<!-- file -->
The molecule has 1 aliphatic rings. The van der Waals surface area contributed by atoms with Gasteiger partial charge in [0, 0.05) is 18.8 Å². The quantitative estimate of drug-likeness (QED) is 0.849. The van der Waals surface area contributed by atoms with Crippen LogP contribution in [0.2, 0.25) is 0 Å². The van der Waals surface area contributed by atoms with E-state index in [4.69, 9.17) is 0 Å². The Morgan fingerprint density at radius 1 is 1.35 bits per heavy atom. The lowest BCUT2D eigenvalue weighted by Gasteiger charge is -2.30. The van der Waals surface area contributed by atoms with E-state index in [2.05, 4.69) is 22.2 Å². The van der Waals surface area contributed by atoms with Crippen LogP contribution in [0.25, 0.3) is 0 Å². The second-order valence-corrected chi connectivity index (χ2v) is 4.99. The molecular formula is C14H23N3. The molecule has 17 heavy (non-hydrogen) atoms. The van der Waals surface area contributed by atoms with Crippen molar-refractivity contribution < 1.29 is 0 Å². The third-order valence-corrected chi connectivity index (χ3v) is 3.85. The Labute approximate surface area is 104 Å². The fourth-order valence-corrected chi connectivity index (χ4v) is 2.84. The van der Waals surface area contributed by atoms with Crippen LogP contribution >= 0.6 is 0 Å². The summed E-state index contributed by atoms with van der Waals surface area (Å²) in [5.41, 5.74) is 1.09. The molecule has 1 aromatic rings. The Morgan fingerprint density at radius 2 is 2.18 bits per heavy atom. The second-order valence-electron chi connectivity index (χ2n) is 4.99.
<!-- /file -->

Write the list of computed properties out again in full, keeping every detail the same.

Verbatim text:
The molecule has 1 aliphatic rings. The van der Waals surface area contributed by atoms with Gasteiger partial charge in [0, 0.05) is 18.8 Å². The quantitative estimate of drug-likeness (QED) is 0.849. The van der Waals surface area contributed by atoms with Crippen LogP contribution in [0.2, 0.25) is 0 Å². The van der Waals surface area contributed by atoms with E-state index in [4.69, 9.17) is 0 Å². The Morgan fingerprint density at radius 1 is 1.35 bits per heavy atom. The lowest BCUT2D eigenvalue weighted by Gasteiger charge is -2.30. The van der Waals surface area contributed by atoms with E-state index in [2.05, 4.69) is 22.2 Å². The van der Waals surface area contributed by atoms with Crippen LogP contribution in [0.25, 0.3) is 0 Å². The second-order valence-corrected chi connectivity index (χ2v) is 4.99. The molecular formula is C14H23N3. The molecule has 17 heavy (non-hydrogen) atoms. The van der Waals surface area contributed by atoms with Crippen molar-refractivity contribution < 1.29 is 0 Å². The third-order valence-corrected chi connectivity index (χ3v) is 3.85. The Labute approximate surface area is 104 Å². The fourth-order valence-corrected chi connectivity index (χ4v) is 2.84. The van der Waals surface area contributed by atoms with Crippen LogP contribution >= 0.6 is 0 Å². The summed E-state index contributed by atoms with van der Waals surface area (Å²) in [5.41, 5.74) is 1.09. The molecule has 1 aromatic rings. The Morgan fingerprint density at radius 2 is 2.18 bits per heavy atom. The second-order valence-electron chi connectivity index (χ2n) is 4.99.